And so I commit to that progression. I always do. Sometimes it HAPPENS. I step up, conquer that shit and move on, like a bike-mounted Bonaparte sweeping across Europe (yes, I did compare myself mountain biking to a French military legend. That just happened.) and emerging victoriously, glowing with pride and spewing gleeful epithets. At other times, coaxing is required, from myself or the occasional race buddy. One of us will usually be able to talk my brain into thinking that scaling and riding or dropping this terrible obstacle is a great idea. On the rare occasion (such as my vey first ProGRT national circuit race), it has been during my race run when a feature is required riding to avoid a DQ and it's more of a do-or-die situation where my body says, "hang on, kids!" while my brain is screaming "we're all gonna diiiiiiiiiiiiiiiiiiiiiiiie!!!!!!"
No matter what the situation is, that forced progression inevitably happens. And it is always an adventure, especially as the things that truly scare me seem to be rapidly growing in size and risk level. There is always room for another skill, better maneuvering.
But that improvement comes because of the human capacity for adaptation. Our bodies and minds are BUILT to adapt. That is how our DNA and species survive. Evolve or die. And it's not always a huge feature or one blatantly obvious trick spot, either. The more frequent demand is the adaptation to hostile conditions, like twelve inches of mud or loose volcanic shale slabs the size of turkey platters. At home, we slowly and gradually adapt to the moon dust and the fallen logs and the usual debris during a regular, old-fashioned ride with our boys (or girls), but a race track evolves rapidly over a weekend of abuse. The trail that we walk Wednesday night in the beautiful twilight Alpenglow is a much different beast come Sunday morning. It has usually grown into a different trail entirely as rock gardens suddenly appear, trees seem to pop out of the ground and slick mud puddles dot the landscape like daisies in a mountain meadow. And we have no choice but to ride it.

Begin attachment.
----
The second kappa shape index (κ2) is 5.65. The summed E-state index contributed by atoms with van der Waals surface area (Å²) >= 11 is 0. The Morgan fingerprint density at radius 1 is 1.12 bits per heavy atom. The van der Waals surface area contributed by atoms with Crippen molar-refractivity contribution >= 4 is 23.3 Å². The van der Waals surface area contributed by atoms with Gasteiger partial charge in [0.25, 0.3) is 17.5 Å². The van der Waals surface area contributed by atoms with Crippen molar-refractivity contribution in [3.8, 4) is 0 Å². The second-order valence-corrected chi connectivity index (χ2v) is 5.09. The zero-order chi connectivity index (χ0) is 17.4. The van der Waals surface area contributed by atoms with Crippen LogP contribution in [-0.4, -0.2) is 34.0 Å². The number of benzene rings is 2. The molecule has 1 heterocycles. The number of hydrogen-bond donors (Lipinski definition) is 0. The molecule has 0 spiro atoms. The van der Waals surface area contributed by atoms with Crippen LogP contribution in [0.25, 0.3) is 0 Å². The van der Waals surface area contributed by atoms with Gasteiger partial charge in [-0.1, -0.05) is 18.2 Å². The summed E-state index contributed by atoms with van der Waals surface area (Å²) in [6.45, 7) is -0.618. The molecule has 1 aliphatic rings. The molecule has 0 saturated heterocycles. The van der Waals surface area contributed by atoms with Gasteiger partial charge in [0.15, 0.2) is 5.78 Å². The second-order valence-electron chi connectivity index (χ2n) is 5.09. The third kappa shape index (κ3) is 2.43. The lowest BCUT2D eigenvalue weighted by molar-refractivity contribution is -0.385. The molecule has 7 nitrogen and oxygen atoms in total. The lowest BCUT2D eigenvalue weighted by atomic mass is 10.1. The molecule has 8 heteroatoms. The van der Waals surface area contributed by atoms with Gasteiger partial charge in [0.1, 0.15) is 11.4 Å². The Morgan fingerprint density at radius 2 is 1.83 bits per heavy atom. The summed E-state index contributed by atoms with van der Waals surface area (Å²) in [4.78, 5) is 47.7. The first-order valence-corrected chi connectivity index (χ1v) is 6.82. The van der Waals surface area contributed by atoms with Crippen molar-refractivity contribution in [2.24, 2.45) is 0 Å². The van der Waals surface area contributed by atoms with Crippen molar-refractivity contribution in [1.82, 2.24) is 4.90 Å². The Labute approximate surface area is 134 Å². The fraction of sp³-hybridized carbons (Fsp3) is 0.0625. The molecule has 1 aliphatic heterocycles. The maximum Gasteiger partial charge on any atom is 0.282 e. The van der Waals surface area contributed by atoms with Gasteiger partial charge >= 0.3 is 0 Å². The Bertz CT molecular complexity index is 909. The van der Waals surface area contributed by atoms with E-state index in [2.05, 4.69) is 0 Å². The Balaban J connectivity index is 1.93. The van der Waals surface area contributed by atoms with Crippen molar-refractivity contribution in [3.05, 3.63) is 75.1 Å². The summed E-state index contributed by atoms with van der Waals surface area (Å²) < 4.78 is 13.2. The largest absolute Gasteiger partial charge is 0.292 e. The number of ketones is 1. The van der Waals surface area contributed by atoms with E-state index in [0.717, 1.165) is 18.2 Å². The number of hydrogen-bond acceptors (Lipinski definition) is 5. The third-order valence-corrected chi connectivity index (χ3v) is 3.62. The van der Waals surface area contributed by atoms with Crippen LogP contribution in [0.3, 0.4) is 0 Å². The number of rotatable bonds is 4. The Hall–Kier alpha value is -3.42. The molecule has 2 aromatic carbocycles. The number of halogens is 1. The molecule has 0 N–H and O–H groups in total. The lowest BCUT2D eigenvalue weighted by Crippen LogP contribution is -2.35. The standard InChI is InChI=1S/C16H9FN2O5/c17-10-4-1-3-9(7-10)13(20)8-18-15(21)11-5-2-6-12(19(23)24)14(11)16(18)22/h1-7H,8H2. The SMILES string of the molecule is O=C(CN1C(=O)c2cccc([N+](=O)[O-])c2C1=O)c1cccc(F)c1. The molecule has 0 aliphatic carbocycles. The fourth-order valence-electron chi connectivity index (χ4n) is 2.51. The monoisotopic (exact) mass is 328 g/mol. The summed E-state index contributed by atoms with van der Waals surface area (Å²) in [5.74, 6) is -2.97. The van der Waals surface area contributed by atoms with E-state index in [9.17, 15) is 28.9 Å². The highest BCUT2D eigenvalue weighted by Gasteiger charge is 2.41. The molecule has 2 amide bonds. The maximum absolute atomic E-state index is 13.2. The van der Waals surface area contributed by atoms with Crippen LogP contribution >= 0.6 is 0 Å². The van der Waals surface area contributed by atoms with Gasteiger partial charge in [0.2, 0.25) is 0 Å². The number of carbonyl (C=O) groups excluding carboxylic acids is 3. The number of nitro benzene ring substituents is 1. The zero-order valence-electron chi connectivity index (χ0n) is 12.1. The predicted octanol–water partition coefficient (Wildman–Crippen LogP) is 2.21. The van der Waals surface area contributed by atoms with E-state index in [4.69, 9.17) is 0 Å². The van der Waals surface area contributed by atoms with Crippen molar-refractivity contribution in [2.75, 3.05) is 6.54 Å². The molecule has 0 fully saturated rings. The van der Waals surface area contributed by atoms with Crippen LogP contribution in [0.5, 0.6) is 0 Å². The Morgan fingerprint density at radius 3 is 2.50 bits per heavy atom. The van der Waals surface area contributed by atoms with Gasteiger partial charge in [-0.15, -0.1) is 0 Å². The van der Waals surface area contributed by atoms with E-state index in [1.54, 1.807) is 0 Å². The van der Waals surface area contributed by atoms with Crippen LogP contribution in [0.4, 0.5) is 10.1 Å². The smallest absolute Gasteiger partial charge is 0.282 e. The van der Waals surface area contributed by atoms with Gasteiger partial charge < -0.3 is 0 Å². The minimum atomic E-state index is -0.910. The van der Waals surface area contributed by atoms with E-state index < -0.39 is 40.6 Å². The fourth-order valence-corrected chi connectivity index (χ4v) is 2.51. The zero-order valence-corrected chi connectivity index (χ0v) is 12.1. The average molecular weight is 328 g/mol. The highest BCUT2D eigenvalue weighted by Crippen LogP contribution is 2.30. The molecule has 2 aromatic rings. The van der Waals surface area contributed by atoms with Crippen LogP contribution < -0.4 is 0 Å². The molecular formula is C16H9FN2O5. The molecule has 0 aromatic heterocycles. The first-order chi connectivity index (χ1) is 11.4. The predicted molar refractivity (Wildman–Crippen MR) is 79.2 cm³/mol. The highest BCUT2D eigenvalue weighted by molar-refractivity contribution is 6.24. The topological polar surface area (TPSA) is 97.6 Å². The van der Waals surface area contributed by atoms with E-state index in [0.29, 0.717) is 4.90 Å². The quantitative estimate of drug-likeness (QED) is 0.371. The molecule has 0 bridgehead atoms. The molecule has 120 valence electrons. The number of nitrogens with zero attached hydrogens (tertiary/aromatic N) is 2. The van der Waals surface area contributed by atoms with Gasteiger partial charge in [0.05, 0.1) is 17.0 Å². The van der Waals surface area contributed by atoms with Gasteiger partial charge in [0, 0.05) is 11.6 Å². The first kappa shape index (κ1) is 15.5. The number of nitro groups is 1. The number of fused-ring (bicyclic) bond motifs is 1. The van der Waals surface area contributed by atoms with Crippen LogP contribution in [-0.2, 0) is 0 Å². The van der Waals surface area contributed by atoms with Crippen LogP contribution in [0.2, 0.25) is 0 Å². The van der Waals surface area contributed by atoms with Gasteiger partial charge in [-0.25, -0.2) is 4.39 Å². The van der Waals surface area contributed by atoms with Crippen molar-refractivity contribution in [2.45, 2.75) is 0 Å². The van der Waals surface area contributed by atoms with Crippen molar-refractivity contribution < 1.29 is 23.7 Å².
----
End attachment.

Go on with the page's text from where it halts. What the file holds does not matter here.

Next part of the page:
There is no other trail or another option. This is the course, dammit, and we'll race it.